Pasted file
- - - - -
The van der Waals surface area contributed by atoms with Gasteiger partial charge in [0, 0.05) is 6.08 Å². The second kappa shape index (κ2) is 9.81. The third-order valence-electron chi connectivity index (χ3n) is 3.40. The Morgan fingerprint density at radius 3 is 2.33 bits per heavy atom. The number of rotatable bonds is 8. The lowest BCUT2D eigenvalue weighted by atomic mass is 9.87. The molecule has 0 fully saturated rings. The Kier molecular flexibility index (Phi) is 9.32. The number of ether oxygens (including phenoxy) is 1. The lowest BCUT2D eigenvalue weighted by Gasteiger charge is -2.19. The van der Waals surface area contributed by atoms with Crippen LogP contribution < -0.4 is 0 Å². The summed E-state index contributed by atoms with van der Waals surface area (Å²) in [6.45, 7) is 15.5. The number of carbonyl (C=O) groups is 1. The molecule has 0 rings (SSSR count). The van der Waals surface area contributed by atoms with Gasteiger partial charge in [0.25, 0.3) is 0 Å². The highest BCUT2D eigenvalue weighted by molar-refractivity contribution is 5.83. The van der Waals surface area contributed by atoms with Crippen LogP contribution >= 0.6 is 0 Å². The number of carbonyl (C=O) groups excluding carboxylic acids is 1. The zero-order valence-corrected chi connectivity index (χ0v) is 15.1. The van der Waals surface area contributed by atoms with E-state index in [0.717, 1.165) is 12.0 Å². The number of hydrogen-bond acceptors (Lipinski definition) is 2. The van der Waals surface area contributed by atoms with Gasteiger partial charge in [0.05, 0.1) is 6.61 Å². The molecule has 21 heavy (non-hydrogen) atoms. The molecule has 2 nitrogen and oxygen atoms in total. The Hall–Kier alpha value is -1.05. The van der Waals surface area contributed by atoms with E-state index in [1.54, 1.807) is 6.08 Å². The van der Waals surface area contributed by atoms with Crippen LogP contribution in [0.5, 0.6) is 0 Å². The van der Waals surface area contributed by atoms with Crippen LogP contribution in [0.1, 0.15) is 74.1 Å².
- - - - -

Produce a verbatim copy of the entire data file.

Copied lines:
The van der Waals surface area contributed by atoms with Gasteiger partial charge in [0, 0.05) is 6.08 Å². The second kappa shape index (κ2) is 9.81. The third-order valence-electron chi connectivity index (χ3n) is 3.40. The Morgan fingerprint density at radius 3 is 2.33 bits per heavy atom. The number of rotatable bonds is 8. The lowest BCUT2D eigenvalue weighted by atomic mass is 9.87. The molecule has 0 fully saturated rings. The Kier molecular flexibility index (Phi) is 9.32. The number of ether oxygens (including phenoxy) is 1. The lowest BCUT2D eigenvalue weighted by Gasteiger charge is -2.19. The van der Waals surface area contributed by atoms with Crippen LogP contribution < -0.4 is 0 Å². The summed E-state index contributed by atoms with van der Waals surface area (Å²) in [6.45, 7) is 15.5. The number of carbonyl (C=O) groups is 1. The molecule has 0 rings (SSSR count). The van der Waals surface area contributed by atoms with Gasteiger partial charge in [0.25, 0.3) is 0 Å². The highest BCUT2D eigenvalue weighted by molar-refractivity contribution is 5.83. The van der Waals surface area contributed by atoms with Crippen LogP contribution >= 0.6 is 0 Å². The number of carbonyl (C=O) groups excluding carboxylic acids is 1. The zero-order valence-corrected chi connectivity index (χ0v) is 15.1. The van der Waals surface area contributed by atoms with E-state index in [0.717, 1.165) is 12.0 Å². The number of hydrogen-bond acceptors (Lipinski definition) is 2. The van der Waals surface area contributed by atoms with Gasteiger partial charge in [0.05, 0.1) is 6.61 Å². The molecule has 21 heavy (non-hydrogen) atoms. The molecule has 2 nitrogen and oxygen atoms in total. The Hall–Kier alpha value is -1.05. The van der Waals surface area contributed by atoms with E-state index in [1.54, 1.807) is 6.08 Å². The van der Waals surface area contributed by atoms with Crippen LogP contribution in [0.5, 0.6) is 0 Å². The van der Waals surface area contributed by atoms with Crippen LogP contribution in [0.1, 0.15) is 74.1 Å².